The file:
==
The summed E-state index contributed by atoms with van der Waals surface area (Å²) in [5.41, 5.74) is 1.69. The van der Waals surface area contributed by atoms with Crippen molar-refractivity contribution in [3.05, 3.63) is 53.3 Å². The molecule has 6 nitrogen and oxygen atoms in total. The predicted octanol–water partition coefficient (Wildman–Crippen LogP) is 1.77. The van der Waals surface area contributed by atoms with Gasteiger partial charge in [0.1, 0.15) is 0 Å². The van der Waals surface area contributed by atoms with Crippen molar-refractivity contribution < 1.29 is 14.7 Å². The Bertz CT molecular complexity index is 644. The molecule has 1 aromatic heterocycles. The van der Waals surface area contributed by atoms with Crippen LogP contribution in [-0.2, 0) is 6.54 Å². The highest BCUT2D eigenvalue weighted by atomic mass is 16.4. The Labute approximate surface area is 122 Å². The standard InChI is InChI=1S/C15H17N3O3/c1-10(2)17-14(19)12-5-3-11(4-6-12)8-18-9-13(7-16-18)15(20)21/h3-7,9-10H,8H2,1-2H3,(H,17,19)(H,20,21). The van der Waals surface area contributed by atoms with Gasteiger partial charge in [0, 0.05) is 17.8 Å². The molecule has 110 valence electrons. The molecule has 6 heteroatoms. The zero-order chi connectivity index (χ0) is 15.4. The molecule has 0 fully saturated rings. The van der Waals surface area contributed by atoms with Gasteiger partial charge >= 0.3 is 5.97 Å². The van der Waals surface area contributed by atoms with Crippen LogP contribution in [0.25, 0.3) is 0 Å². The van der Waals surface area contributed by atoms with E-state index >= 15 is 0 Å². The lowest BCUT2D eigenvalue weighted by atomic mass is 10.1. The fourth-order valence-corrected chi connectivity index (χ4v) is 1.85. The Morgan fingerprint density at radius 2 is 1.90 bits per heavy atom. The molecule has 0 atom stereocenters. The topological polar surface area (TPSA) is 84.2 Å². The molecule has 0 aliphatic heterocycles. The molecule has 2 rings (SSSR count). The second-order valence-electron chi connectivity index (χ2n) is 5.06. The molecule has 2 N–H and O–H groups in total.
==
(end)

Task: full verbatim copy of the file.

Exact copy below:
The summed E-state index contributed by atoms with van der Waals surface area (Å²) in [5.41, 5.74) is 1.69. The van der Waals surface area contributed by atoms with Crippen molar-refractivity contribution in [3.05, 3.63) is 53.3 Å². The molecule has 6 nitrogen and oxygen atoms in total. The predicted octanol–water partition coefficient (Wildman–Crippen LogP) is 1.77. The van der Waals surface area contributed by atoms with Gasteiger partial charge in [0.1, 0.15) is 0 Å². The van der Waals surface area contributed by atoms with Crippen molar-refractivity contribution < 1.29 is 14.7 Å². The Bertz CT molecular complexity index is 644. The molecule has 1 aromatic heterocycles. The van der Waals surface area contributed by atoms with Crippen LogP contribution in [-0.2, 0) is 6.54 Å². The highest BCUT2D eigenvalue weighted by atomic mass is 16.4. The Labute approximate surface area is 122 Å². The standard InChI is InChI=1S/C15H17N3O3/c1-10(2)17-14(19)12-5-3-11(4-6-12)8-18-9-13(7-16-18)15(20)21/h3-7,9-10H,8H2,1-2H3,(H,17,19)(H,20,21). The van der Waals surface area contributed by atoms with Gasteiger partial charge in [0, 0.05) is 17.8 Å². The molecule has 110 valence electrons. The molecule has 6 heteroatoms. The zero-order chi connectivity index (χ0) is 15.4. The molecule has 0 fully saturated rings. The van der Waals surface area contributed by atoms with Gasteiger partial charge >= 0.3 is 5.97 Å². The van der Waals surface area contributed by atoms with Crippen LogP contribution in [0.25, 0.3) is 0 Å². The van der Waals surface area contributed by atoms with E-state index >= 15 is 0 Å². The lowest BCUT2D eigenvalue weighted by atomic mass is 10.1. The fourth-order valence-corrected chi connectivity index (χ4v) is 1.85. The Morgan fingerprint density at radius 2 is 1.90 bits per heavy atom. The molecule has 0 atom stereocenters. The topological polar surface area (TPSA) is 84.2 Å². The molecule has 0 aliphatic heterocycles. The molecule has 2 rings (SSSR count). The second-order valence-electron chi connectivity index (χ2n) is 5.06. The molecule has 2 N–H and O–H groups in total.